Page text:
March 1, 2011

Chronic Pain Costs Debated

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Connecticut lawmakers are considering a proposal to give people with chronic pain faster access to higher-cost prescription drugs.

Today the legislature’s Insurance and Real Estate Committee holds a public hearing on a bill to limit step therapy in cases of chronic pain.  Step therapy requires patients to try lower-cost remedies first. Only after those fail to control their pain would more expensive measures be covered.

The bill focuses on prescriptions and does not address approval of procedures. It would ban policies from requiring patients to try cheaper prescription or over-the-counter pain remedies before being covered for other drugs recommended by a physician. The proposal allows the insurer to insist upon a “therapeutically equivalent generic drug.”

“We want the doctors treating the patients, not the insurance companies,” said Paul Gileno of Shelton, founder of the U.S. Pain Foundation. Step therapy often makes patients wait too long for relief, according to Gileno.  People can develop depression, lose time on the job and incur high co-pay costs from repeated visits to their physicians.

In 2003, Gileno broke vertebrae in his lower spine, damaging his sciatic nerve. He said that he waited eight months for coverage to be approved for the surgery he needed and was meanwhile directed by his insurer to undergo physical therapy so painful that it often caused him to pass out.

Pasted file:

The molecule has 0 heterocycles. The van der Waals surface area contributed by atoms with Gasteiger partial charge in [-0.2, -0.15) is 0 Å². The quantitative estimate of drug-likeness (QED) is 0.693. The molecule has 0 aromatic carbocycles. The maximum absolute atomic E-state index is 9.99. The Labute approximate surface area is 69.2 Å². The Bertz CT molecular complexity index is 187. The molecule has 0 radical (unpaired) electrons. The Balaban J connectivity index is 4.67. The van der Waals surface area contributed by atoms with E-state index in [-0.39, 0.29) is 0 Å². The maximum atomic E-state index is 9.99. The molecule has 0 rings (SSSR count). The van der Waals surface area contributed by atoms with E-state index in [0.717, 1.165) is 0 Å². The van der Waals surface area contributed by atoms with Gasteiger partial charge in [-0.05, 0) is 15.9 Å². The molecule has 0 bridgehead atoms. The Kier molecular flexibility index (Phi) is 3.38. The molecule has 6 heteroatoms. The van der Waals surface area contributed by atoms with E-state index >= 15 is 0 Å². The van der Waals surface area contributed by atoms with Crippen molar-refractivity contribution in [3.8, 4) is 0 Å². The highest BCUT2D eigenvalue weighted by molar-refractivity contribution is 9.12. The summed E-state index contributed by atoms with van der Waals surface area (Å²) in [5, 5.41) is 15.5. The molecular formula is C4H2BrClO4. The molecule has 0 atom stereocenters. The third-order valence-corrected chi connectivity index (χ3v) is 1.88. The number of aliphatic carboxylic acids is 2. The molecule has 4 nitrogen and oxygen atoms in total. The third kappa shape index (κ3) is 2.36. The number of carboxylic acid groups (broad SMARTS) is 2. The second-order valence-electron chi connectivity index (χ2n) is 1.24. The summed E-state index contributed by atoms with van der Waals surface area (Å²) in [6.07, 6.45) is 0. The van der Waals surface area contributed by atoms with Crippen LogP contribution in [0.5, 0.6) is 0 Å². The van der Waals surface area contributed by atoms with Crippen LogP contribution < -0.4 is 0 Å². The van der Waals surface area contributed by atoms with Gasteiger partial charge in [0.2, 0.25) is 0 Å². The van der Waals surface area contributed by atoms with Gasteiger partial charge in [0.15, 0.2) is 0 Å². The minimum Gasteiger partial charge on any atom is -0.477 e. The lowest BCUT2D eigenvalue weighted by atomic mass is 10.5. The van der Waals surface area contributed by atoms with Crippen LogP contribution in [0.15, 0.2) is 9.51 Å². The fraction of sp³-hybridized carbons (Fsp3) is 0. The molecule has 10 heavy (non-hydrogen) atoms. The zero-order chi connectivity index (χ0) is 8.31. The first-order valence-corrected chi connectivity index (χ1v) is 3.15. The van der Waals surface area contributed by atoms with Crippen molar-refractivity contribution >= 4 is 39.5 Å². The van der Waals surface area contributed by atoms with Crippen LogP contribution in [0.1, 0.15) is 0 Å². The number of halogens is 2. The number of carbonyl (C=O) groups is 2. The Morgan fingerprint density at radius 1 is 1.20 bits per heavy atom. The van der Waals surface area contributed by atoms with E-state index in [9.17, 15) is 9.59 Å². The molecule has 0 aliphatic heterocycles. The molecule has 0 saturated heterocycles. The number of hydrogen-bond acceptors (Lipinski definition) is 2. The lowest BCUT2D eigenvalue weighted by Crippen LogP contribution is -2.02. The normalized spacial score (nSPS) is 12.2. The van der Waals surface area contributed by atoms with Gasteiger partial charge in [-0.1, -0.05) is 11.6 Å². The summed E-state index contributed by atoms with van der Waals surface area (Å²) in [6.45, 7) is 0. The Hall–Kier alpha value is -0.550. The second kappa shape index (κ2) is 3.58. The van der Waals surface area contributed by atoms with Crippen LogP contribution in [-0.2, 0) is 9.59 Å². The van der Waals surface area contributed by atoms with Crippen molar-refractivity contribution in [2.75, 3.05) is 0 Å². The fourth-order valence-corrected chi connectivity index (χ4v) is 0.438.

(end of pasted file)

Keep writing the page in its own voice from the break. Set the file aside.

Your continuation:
“I was one of the lucky ones,” said Gileno, adding that many pain patients wait for years before getting appropriate treatment.

“Doctors are in charge,” said Keith Stover, a lobbyist for the Connecticut Association of Health Plans, explaining that panels of doctors and pharmacists determine which therapies should be tried first.

“These are nothing more than, in our opinion, reasonable attempts to figure out the right treatment regimen for each person, the most appropriate medication delivered in the most cost-effective ways,” he said.

Without providing a formulary, a list of drugs prescription plans cover, pharmaceutical sales and marketing practices could play too large a role in prescription choices, he added.  Formularies are critical if the country is “in any way serious about controlling health care costs,” Stover said.

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